Step 4: Still Concerned?Tell the Person In Charge ofThe Lunchroom

If you are concerned about what is being served in your child's school lunchroom, the first person you should talk with is the person in charge of the school lunchroom. When you go to speak with them, remember to stay calm and state facts about what your concerns are without including personal judgments. Let them know that you are interested in finding a solution or change to what you see. For example, if you see that ice cream and candy are being sold in the lunchroom every day, tell the school lunchroom person that you have seen the items for sale during lunch, that you know it does not comply with the new guidelines, and you would like it removed from the lunch room.

Step 5: Work Towards Stay Seeking a Solution Together

You may get a response from the school explaining why the lunchroom is the way that it is. If this is new information for you, take time to review whether things really are okay the way that they are. If you believe there is still room for change, you may want to make suggestions on how the situation could be improved. If the children complain about the healthy lunch options, share these ideas on how lunchrooms can encourage school children to make healthy food choices. If your child's school finds it difficult to afford good quality, healthy ingredients, ask if they have explored different programs such as Farm to School, or creating partnership with local food suppliers.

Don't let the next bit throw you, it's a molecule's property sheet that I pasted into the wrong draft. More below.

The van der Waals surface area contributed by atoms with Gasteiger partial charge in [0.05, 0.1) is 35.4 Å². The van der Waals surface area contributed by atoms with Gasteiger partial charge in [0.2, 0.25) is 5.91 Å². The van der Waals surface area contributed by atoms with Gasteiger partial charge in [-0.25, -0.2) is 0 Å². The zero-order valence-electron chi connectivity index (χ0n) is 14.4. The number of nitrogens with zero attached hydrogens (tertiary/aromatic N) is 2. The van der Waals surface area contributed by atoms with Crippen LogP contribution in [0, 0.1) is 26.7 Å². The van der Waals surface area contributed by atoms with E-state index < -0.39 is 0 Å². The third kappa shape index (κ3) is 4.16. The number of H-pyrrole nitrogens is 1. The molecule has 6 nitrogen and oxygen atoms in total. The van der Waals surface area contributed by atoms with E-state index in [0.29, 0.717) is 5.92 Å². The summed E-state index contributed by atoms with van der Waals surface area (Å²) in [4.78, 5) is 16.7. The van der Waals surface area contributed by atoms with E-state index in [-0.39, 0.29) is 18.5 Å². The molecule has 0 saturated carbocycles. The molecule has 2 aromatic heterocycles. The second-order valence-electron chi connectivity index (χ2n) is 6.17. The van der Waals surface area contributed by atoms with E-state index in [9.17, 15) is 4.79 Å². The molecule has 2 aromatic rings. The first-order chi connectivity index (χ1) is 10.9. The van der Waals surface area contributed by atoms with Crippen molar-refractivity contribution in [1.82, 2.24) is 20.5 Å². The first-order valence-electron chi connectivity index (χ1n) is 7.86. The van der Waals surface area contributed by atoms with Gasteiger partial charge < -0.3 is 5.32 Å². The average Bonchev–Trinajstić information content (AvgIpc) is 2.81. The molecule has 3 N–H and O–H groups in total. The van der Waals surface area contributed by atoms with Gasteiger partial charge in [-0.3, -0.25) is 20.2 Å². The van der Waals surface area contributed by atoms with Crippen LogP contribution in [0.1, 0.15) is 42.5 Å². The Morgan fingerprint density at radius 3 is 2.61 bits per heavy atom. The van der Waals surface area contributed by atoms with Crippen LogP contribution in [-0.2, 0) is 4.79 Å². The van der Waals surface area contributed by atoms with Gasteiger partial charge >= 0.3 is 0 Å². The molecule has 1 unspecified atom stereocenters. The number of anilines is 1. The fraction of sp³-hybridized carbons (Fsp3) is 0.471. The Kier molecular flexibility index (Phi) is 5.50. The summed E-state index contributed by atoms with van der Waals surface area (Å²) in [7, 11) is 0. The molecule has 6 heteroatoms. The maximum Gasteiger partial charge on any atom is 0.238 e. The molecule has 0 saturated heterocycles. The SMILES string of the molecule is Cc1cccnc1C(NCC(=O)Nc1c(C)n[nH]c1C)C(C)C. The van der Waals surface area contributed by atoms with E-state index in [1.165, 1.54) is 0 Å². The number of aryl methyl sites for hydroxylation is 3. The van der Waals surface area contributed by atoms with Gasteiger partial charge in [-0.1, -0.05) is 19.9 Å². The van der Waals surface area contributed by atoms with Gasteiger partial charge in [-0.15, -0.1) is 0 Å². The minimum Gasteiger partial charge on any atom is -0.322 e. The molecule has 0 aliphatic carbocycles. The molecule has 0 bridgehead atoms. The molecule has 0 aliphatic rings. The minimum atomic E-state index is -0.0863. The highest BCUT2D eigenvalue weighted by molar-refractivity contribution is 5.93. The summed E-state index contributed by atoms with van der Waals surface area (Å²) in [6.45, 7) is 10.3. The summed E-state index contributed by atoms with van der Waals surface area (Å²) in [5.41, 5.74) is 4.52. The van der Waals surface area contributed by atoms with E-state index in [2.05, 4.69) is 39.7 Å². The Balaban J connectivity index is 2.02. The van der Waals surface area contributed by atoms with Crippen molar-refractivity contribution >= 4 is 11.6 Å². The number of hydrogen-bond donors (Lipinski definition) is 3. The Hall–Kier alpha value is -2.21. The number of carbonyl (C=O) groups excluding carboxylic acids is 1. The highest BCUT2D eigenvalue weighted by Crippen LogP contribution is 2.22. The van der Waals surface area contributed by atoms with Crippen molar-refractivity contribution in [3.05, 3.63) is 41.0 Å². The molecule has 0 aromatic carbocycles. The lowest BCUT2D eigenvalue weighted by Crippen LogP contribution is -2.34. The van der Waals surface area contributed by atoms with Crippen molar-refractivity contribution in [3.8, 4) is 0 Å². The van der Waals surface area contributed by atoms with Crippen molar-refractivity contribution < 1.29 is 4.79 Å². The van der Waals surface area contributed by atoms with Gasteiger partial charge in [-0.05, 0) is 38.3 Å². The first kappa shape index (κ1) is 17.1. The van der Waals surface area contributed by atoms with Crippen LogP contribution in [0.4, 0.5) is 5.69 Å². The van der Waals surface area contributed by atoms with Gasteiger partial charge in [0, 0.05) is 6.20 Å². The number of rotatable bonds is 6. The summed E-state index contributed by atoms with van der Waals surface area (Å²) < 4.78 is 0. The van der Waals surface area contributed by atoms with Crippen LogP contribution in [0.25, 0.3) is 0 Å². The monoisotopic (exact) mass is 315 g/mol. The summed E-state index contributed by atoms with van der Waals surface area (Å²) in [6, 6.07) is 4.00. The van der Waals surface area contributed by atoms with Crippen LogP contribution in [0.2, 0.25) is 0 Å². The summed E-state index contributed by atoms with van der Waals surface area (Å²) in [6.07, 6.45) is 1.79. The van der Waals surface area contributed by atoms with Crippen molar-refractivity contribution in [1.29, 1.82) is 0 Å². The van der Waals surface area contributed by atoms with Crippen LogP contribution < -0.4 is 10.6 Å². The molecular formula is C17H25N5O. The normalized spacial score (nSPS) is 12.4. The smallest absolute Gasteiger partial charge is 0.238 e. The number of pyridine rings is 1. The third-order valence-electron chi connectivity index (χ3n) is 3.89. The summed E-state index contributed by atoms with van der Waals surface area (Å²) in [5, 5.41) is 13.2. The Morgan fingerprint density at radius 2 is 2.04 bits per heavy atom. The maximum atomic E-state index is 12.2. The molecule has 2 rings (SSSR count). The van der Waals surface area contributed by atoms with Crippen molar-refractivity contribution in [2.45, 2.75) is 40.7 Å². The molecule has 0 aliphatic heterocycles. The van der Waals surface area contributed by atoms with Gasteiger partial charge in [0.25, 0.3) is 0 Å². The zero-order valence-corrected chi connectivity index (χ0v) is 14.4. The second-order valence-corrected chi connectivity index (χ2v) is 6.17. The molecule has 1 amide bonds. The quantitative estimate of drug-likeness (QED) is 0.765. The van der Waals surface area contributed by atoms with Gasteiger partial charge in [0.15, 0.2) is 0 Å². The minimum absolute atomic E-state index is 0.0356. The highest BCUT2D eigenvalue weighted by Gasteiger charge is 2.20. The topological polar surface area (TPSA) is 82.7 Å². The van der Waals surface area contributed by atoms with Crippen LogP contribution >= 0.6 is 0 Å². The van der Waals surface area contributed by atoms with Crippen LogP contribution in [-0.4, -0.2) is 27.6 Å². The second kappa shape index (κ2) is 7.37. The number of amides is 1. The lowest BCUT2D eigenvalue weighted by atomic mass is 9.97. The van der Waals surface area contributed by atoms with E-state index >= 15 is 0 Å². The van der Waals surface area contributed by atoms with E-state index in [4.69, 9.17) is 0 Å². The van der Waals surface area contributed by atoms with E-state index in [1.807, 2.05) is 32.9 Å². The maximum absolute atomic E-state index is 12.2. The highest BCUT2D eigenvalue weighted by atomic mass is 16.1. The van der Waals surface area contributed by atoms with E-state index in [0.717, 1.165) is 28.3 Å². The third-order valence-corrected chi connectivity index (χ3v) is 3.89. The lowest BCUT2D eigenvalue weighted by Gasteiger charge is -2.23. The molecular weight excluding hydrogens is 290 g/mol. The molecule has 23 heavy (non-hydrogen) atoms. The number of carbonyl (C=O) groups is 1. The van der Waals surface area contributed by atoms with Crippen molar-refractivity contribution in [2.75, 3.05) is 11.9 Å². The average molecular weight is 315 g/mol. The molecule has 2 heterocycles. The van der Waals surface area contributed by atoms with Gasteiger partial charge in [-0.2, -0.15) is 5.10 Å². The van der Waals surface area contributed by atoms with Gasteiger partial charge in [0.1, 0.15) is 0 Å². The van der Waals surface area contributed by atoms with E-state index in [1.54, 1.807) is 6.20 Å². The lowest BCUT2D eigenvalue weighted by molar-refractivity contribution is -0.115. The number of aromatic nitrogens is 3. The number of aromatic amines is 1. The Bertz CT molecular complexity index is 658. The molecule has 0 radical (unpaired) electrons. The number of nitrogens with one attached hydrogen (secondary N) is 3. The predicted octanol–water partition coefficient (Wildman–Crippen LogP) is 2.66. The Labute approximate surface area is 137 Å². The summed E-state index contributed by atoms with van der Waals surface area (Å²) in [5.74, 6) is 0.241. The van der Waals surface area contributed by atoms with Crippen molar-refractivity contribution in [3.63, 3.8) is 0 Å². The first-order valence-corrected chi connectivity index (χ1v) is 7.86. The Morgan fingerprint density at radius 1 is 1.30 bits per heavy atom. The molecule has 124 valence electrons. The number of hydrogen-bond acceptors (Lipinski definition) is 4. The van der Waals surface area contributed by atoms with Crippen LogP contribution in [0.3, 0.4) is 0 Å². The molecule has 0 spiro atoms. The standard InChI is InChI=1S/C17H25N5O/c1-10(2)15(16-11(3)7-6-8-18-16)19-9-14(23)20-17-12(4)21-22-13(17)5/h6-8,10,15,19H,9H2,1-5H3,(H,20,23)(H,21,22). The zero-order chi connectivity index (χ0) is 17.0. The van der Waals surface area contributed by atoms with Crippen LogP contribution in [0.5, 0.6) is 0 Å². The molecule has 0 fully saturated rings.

Step 6: Go Up The Chain Only When Needed

If you speak with school lunch person and are not getting a suitable response or seeing any change, then you will need to move up to the next person in charge. For each step, make sure you state exactly what your concerns are, what you have done so far to get change, and what the results of your efforts have been so far. Always remember to state what change it if you want to see.

After the person in charge of the school lunchroom, your next stop is the school principal. If that doesn't result in a good ending to your concerns, take your concerns to the school district's nutrition services office. The next step up to take your concerns is your local school board, and finally, local political leaders. 

Step 7: For Lasting Influence, Join the Local Wellness Policy Committee

Whether you have concerns about school lunch or child nutrition happens to be a passion for you, joining your school districts local wellness policy committee could give you the opportunity to have a positive impact on school food for all of the school children in your area. Amendments to the National School Lunch Policy include a provision that all school districts will develop a local wellness policy that will be reviewed and updated over time. Being a parent or community representative on the committee that develops and reviews these policies is a great way to be involved in your child's education while enhancing your own skills in advocacy.

A Final Word From Verywell

Sometimes, getting a change to happen in a school can take time. Much like parents, schools must also make choices in what foods they have the time and funds to serve to children, who can be very picky eaters. By learning about the choices the school is making and providing thoughtful input, you can provide the parent support that is key to tailoring local school lunches to local children.